The results of the circular, which were compiled by the Academic Division, showed that the “majority of Colleges were in favour of abolishing public displays of Class Lists”, with the caveat that class lists should remain available to colleges for use towards “legitimate academic purposes.” This included being able to use wider results data to determine student performance in comparison to the entire exam group, and also for awarding prizes. This view was supported by the Faculties and Departments.

Only one unspecified Cambridge college chose option D, though it reportedly noted the “likelihood of being in a minority”. There was no support for option B, and little for C.

On the issue of the continued publication of both the Tompkins and Baxter tables, only one college sought their continued existence without any changes being made. The findings from the circular note that “a number [of colleges] thought both should be disposed of, citing their inadequacies”, with a larger number of colleges saying that they “would not object to Tompkins disappearing.” It was noted that, due to the manner in which it is produced, abolition of public class lists would have the effect of ending the publication of the Tompkins table anyway.

There was wider support for the Baxter table, which is compiled and circulated internally, continuing to exist in some form, with respondents suggesting that the university makes improvements to it by examining the strengths of Oxford’s Norrington table. It was noted by one faculty that prospective students had shown an interest in the university’s internal league tables.

CUSU fully opposes league tables

The report also noted that “CUSU opposes any form of intercollegiate league table”, including both the Tompkins and the Baxter tables. This contradicts the CUSU Council motion on the topic, agreed upon last November, in which it was decided after an amendment that CUSU would “campaign to get rid of the Tompkins Table and amend the way in which other tables will be published.” The initial motion put before CUSU Council had indeed proposed that CUSU would campaign to stop all “cross-collegiate academic metrics”, but this was changed following a vote.

“CUSU stands by the continued, internal collection of data for the Baxter table so that Colleges can measure their performance over time,” Mensah told Varsity, “rather than directly against the performance of students at other named Colleges”.

There was some debate over whether Class Lists should be published at a later date in the university Reporter. Some said this was important in order to make it harder for students to misrepresent their academic record, while others said results “should not be placed in the public domain.”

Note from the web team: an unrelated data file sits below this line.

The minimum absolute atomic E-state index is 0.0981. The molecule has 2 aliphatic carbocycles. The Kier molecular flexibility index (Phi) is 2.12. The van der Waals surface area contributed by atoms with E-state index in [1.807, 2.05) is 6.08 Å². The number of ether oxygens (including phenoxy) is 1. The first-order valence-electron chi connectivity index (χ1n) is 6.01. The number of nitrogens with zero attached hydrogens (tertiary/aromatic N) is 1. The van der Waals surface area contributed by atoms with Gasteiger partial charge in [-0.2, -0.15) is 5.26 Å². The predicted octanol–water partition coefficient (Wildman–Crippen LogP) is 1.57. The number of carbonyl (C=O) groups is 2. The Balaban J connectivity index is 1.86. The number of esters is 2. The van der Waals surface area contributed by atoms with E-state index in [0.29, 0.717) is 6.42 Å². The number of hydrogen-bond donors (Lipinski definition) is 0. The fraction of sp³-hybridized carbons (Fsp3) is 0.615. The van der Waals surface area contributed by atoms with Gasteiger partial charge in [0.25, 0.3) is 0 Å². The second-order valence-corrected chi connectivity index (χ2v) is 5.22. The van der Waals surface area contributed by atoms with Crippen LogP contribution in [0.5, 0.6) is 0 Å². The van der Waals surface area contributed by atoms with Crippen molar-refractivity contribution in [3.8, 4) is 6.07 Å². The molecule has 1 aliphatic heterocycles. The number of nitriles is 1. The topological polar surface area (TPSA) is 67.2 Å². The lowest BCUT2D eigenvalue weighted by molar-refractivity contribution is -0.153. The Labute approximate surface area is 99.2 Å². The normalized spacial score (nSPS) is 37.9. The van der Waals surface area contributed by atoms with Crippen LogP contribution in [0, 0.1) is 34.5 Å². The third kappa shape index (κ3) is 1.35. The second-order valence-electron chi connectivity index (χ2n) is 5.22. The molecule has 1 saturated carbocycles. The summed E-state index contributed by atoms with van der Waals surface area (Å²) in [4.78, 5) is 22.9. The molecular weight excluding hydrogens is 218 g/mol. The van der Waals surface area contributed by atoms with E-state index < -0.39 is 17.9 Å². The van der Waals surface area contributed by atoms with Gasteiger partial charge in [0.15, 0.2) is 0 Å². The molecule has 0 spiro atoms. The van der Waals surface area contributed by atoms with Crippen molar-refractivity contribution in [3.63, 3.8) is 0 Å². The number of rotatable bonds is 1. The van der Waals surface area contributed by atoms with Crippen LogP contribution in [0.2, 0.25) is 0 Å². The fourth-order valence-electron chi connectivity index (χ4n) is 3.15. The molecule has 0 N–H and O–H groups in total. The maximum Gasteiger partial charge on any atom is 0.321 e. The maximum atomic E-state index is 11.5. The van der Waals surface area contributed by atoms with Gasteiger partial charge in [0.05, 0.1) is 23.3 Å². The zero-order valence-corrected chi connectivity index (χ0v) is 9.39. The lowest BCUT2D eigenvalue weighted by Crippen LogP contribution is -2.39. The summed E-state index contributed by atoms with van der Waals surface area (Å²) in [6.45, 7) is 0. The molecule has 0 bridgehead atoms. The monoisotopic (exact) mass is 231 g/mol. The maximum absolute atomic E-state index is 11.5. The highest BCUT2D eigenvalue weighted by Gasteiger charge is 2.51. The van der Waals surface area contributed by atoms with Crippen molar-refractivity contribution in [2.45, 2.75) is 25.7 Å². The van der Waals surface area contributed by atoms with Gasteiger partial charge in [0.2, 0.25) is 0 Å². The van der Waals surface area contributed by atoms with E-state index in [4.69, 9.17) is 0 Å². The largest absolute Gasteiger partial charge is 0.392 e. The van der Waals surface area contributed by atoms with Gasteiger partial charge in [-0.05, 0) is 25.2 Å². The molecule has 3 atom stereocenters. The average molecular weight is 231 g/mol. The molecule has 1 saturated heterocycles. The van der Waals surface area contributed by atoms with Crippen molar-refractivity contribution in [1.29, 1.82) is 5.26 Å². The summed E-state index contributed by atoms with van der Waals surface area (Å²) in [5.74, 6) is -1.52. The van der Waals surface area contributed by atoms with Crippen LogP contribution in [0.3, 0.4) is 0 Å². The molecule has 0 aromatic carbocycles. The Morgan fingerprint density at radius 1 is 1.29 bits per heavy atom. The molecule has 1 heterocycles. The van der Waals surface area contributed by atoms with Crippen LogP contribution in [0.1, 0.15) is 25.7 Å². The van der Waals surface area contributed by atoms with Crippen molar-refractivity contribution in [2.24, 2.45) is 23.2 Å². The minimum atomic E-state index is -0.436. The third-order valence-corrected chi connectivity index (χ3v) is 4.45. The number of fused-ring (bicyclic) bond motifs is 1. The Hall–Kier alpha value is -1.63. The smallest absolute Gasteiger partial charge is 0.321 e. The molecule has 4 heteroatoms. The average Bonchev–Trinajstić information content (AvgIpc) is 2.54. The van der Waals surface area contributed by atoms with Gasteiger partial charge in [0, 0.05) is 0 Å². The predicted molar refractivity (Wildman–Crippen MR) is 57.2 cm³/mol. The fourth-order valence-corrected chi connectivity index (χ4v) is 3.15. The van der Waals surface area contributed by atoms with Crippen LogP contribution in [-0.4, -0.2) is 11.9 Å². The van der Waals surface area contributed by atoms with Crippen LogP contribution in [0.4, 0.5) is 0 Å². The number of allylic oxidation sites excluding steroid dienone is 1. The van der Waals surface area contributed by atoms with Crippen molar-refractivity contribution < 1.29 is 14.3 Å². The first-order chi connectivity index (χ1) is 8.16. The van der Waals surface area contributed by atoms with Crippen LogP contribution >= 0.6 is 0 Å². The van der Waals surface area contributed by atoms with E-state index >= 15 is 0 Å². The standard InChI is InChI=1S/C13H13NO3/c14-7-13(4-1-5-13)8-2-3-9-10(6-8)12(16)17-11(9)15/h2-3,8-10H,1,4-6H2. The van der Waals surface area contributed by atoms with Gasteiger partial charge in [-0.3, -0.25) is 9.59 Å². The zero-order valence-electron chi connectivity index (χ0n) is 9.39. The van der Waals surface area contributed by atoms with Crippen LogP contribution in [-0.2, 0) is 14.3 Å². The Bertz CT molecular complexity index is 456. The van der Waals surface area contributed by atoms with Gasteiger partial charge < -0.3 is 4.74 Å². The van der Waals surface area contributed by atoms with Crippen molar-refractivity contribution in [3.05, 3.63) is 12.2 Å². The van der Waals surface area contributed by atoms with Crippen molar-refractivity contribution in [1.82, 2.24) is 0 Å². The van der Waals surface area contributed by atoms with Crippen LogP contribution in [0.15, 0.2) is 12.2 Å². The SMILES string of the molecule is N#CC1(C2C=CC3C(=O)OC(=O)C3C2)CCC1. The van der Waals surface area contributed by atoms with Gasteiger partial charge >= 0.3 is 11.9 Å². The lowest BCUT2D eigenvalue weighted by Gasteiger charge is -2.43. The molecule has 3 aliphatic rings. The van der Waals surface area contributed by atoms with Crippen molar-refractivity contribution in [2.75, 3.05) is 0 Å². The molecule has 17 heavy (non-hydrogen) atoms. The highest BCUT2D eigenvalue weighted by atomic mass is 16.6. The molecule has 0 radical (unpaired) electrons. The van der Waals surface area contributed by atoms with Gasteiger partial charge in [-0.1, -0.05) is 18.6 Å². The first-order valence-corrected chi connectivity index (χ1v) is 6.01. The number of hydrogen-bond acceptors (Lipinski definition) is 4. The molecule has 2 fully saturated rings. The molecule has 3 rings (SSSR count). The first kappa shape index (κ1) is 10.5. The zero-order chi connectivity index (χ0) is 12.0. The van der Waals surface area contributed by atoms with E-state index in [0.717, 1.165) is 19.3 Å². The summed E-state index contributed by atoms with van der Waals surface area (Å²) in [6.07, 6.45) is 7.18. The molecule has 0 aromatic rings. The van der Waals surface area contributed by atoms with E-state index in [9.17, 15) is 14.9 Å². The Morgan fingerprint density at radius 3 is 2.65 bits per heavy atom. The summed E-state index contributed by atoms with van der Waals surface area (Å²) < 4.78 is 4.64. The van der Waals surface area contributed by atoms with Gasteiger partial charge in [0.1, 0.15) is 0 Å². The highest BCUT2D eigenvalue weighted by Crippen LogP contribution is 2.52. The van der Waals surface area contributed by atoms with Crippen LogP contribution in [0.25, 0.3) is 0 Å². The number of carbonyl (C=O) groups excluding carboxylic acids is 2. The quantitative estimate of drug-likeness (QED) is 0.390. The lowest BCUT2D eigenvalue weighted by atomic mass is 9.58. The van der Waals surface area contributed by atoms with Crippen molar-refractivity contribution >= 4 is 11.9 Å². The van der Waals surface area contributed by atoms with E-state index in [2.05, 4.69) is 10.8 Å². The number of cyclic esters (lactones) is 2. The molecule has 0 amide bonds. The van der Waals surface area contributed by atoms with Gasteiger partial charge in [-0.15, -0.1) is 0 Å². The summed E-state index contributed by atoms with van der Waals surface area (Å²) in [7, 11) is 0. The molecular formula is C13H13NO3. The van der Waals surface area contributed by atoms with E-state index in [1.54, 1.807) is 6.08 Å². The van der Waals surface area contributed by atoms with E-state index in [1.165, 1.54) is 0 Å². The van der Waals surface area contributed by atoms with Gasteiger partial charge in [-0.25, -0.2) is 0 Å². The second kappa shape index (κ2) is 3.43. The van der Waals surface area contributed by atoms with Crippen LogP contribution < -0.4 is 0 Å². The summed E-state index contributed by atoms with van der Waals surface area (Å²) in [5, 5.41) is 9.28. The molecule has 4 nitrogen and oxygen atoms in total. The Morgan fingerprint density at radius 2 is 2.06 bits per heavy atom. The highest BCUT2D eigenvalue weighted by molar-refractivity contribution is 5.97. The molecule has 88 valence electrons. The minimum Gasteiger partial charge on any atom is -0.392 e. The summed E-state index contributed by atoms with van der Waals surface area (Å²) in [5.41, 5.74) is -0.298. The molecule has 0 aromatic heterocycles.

It was proposed that “a Report to the Regent House be drafted proposing the abolition of the practice of public displays of Class Lists.” It was also decided that the names of prize winners should continue to be announced, and that arrangements for the publication of graduate student results should not be changed.

This proposal was then put before the Education Committee of the General Board of the Faculties. At a meeting on 20th January, the committee agreed with the the proposal’s recommendations “on the grounds that information about an individual’s Class should be regarded as confidential,” and was already available “to those who had legitimate reasons to require it.”

In addition, it was recorded that the changes “would mean that the ceremony conducted in the Senate House by the Faculty of Mathematics to announce Parts II and III results would no longer be permissible.” In the current ceremony, the top undergraduate Mathematics student is awarded the title of ‘Senior Wrangler’, and the Class List for Mathematics is read aloud.

It was agreed that, subject to practical considerations, anonymised markbooks for all exams should be distributed to each college, showing the names of only their own students.

The General Board requested a draft version of a proposal to abolish Class Lists at its meeting on 10th February, following the recommendation of the Education Committee.